Cystitis is the inflammation in the lining of the bladder, causing blood and pain during urination. It is a common repercussion to anxiety. Cat guardians that have a cat with cystitis or anxiety need to take extra precautions to get their cat prepared and acclimated to the move. Our main goal is to decrease as much stress as possible and maintain the health of our feline friend.
It is not just the day of the move that causes stress. Cats can feel our anxiety, notice furniture being moved, notice packing, etc. It is best to assess your cat before starting any of the process.
It's always recommended to plan a move at least one month before packing.
First, talk with your veterinarian about how to help your cat. Ask about possible prescription food, sedatives, or anti-anxiety medications that may be needed. If there is a history of medical issues, your veterinarian may want to prescribe other medications as well.
It can take up to several weeks for the medications to take effect and prevent or decrease anxiety.
Prescription foods are available to decrease stress. They have extra protein that helps felines to relax (i.e. tryptophan in turkey). Prescription foods are also available to prevent and/or treat crystals if your cat has a history of crystalluria.
Some research has shown that feeding wet food instead of dry food helps with health of urinary bladder. Ask your veterinarian if it would be good to switch to wet food.
Over-the-counter supplements are available as well. Solliquin, a vitamin supplement, has been proven to help with anxiety in small animals. It's recommended to start it several weeks in advance.
Pheromone diffusers and sprays will be your and your cat’s best friend. Place pheromone diffusers according to size of your current home before starting the moving process. This will hopefully help your cat relax during the process.
Hopefully, you will be able to feed or coax in with treats after a couple of times. If they become stressed, back off and start over. Again, we want your cat to enter the carrier by themselves, but it is better to have them aware of the carrier before the day of travel. Familiarity is your best ally.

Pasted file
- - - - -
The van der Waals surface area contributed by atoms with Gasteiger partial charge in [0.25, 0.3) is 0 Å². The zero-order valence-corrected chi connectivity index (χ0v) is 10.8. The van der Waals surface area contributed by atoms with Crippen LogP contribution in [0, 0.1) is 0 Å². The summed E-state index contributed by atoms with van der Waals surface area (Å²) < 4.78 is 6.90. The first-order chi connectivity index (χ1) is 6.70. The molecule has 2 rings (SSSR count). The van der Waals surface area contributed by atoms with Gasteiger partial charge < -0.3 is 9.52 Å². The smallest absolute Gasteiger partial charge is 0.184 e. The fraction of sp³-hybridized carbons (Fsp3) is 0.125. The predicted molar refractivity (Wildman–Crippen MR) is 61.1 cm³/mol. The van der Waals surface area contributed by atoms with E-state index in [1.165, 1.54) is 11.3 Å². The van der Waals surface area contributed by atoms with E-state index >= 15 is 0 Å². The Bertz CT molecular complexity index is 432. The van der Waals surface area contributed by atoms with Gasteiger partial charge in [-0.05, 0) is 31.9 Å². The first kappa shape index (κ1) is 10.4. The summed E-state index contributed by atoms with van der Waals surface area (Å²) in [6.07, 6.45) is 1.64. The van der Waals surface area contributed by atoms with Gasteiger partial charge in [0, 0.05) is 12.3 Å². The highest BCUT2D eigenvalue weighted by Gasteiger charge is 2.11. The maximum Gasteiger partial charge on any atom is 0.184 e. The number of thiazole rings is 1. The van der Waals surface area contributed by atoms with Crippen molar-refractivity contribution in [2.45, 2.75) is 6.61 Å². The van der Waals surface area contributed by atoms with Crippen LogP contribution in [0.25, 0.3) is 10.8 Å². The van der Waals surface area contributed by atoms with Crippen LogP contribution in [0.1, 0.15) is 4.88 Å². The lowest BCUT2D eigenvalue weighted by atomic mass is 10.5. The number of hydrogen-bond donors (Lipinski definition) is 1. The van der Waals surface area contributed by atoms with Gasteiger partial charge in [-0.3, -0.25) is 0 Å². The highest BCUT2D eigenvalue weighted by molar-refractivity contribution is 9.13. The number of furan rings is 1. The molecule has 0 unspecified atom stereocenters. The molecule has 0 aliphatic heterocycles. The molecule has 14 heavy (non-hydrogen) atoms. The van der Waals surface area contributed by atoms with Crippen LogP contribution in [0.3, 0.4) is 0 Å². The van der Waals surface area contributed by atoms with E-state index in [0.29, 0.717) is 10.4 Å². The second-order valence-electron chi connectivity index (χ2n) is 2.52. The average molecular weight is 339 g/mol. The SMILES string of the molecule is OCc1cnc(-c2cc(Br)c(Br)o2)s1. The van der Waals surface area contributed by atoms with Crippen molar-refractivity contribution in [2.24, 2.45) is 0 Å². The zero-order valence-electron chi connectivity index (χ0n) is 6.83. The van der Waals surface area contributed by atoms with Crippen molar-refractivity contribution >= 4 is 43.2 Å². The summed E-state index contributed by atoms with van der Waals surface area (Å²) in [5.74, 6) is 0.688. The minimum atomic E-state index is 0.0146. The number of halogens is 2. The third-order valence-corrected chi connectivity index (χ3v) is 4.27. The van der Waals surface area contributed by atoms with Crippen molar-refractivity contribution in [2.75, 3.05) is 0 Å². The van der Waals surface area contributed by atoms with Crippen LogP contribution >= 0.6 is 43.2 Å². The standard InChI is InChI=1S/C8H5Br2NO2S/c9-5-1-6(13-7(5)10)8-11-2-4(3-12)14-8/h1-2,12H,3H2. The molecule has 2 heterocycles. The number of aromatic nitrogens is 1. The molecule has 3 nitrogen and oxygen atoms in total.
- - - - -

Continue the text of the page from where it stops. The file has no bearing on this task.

You need to prepare your new home for your cat as well.
This will allow you to see how your friend is going to respond to their medication and help them get used to the sounds and vibrations of car. Repeat few more times to help.
If your cat is not going to take sedatives, trial car rides are a necessity.
On the day of travel, treat cat and situation like a trial run so your cat is not stressed. Remember, they can feel your stress. Make sure that water is being supplied as needed to keep the urine dilute. Do not force your cat to drink but have it present for them.
Congratulations, you have made it to your new home! Your work is not done. Allow your cat to explore their new area freely and give positive reinforcement that your cat enjoys. Continue to provide pheromones, supplements, and prescribed medication for several months. Depending on your feline, it could take several months for them to acclimate. Monitor urination during this time for an increase in frequency, blood, decrease in amount or straining.
Call your veterinarian if you note any of these changes. Once your friend seems back to normal, slowly decrease supplements and pheromones only with your veterinarian’s approval.
Living with a cat with lower urinary tract disease is not easy. We are unsure what the true cause is, but we have been able to link it to stress. Hopefully, this information will help you and your cat make this transition as healthy as possible. Need help transporting your cat during your move? Book pet transportation with New Zealand's most trusted movers here.
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